Model Railway Forum banner

Name needed for my layout. How did you choose yours

3453 Views 27 Replies 21 Participants Last post by  bigdave
Ok so the layout is coming along albeit slowly and I am now wanting to give it a name but I'm struggling to work out what to call it.

Any suggestions welcome and also how did you guys come to the name for your layout.
1 - 20 of 28 Posts
I hadn't given my layout a name. I didn't think it was neccessary.

I suppose you could make something up. I did see one in Adelaide which had names from Lord of the Rings. I suspect it was not prototypical.
I named mine after our house name; "Hightor". Then found out it was a spot in Derbyshire, then researched it a bit, then decided that I would model aspects of the real thing into my fiction. Funny how things progress.
Yeah I was thinking if it was really required as well neil but I'm sick of just calling it "my layout" so thought something would be needed.
It was easy for us - taking over an existing layout it already had a name & although extensivly refurbished, as it remained essentially the same we kept it !

We do have a name for our next project though.
I don't really refer to my layout by a name - it's usually just "the layout"! However, I did choose the fictional station names to suggest real locations without having to be held to following any prototype.

My layout is based on the Southern Region of British Rail(ways) but can "move" according to whether i want to run, for example, the Bournemouth Belle, Brighton Belle or Golden Arrow (Western, Central and Eastern Divisions, respectively). Also, I needed somethng that allowed me to run London Transport trains at the London end of the layout.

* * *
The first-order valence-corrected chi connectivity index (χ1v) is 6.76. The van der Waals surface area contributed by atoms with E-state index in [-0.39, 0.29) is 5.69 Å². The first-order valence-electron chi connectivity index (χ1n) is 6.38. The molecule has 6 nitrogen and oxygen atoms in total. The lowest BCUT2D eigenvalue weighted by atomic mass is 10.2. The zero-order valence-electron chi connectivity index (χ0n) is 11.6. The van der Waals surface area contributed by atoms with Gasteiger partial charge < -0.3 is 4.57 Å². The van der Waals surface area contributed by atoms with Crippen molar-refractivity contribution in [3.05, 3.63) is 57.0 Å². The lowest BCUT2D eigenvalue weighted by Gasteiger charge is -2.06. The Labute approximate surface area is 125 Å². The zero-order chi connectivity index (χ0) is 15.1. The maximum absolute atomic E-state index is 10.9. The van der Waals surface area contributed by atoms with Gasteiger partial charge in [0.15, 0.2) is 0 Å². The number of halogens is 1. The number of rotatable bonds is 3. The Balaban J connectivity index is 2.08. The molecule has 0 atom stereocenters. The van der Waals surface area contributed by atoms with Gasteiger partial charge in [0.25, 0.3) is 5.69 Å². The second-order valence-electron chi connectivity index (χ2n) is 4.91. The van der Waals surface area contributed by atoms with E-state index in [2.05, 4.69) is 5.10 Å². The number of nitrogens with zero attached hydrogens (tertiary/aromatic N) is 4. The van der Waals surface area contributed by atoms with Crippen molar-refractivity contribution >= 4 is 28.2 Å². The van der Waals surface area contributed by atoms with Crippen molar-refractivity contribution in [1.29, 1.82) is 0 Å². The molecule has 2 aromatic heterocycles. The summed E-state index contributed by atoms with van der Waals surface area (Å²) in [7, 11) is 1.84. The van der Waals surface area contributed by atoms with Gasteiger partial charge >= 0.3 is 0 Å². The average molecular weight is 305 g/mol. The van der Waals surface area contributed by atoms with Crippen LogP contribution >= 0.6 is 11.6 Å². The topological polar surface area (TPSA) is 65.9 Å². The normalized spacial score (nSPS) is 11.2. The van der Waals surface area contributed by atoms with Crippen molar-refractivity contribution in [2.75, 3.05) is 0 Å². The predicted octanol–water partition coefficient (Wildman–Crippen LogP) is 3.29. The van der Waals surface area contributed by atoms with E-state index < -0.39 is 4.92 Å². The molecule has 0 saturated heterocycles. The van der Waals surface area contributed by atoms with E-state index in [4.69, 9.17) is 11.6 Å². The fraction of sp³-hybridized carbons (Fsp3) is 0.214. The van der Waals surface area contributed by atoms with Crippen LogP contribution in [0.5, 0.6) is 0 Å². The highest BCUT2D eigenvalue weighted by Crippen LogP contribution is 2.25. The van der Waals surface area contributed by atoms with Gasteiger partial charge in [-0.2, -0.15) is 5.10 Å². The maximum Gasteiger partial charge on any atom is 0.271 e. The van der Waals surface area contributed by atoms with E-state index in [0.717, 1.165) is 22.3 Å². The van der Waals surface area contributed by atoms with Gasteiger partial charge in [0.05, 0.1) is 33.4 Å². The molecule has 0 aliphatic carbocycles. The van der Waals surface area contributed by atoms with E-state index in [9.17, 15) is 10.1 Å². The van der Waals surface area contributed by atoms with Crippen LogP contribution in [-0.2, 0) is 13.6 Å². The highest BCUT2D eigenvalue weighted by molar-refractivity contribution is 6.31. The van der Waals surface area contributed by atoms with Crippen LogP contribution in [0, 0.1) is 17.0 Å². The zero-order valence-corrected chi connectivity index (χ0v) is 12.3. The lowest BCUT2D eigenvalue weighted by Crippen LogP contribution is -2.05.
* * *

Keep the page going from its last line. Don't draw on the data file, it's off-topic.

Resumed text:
With all that in mind, I came up with High Cross using New Cross as the inspiration (although it probably represents places like Richmond or Wimbledon just as well), and Middlehurst from Midhurst in West Sussex, although the track layout bears no resemblance to that either.

I subsequently found out that there is a real High Cross, in the London area of the Eastern Region out of Liverpool Street! So, even when I'm making up fictional names I can't win!!!!
See less See more
I call my layout 'Ashboughton'. It represents a preserved railway somewhere in the southern half of England, running mostly steam, hence the 'Ash' part of the name.
It's a branch line, as most preserved railways are, giving us the 'bough'.
And just rounded off by the 'ton' to give the appearance of a real place name.

I have checked various sources and cannot find a real place with that name - so far, anyway!

John Webb
I named my main station (Kabburg) after my Family.

Kate (SWMBO), Aimee (Eldest Daughter) Brianna (youngest daughter) and burg is a generic end name for the part of Germany I am modelling.


With two children its easy and the cat (Precious), the fish (Bella, Tinkerbell and Chocolate) dont get mentioned!
My layout is the 'Buffalo Pass, Scalplock and Defiance' from the tv show 'Iron Horse' starring Dale Robertson. I needed a name for it to put on my You Tube vids.
OK - confession time, my "plank" is named Fuller's Yard, which initially derived from the name of my favourite brewery. I then realised it's also the name for an ex council yard about 100 yards from where I work.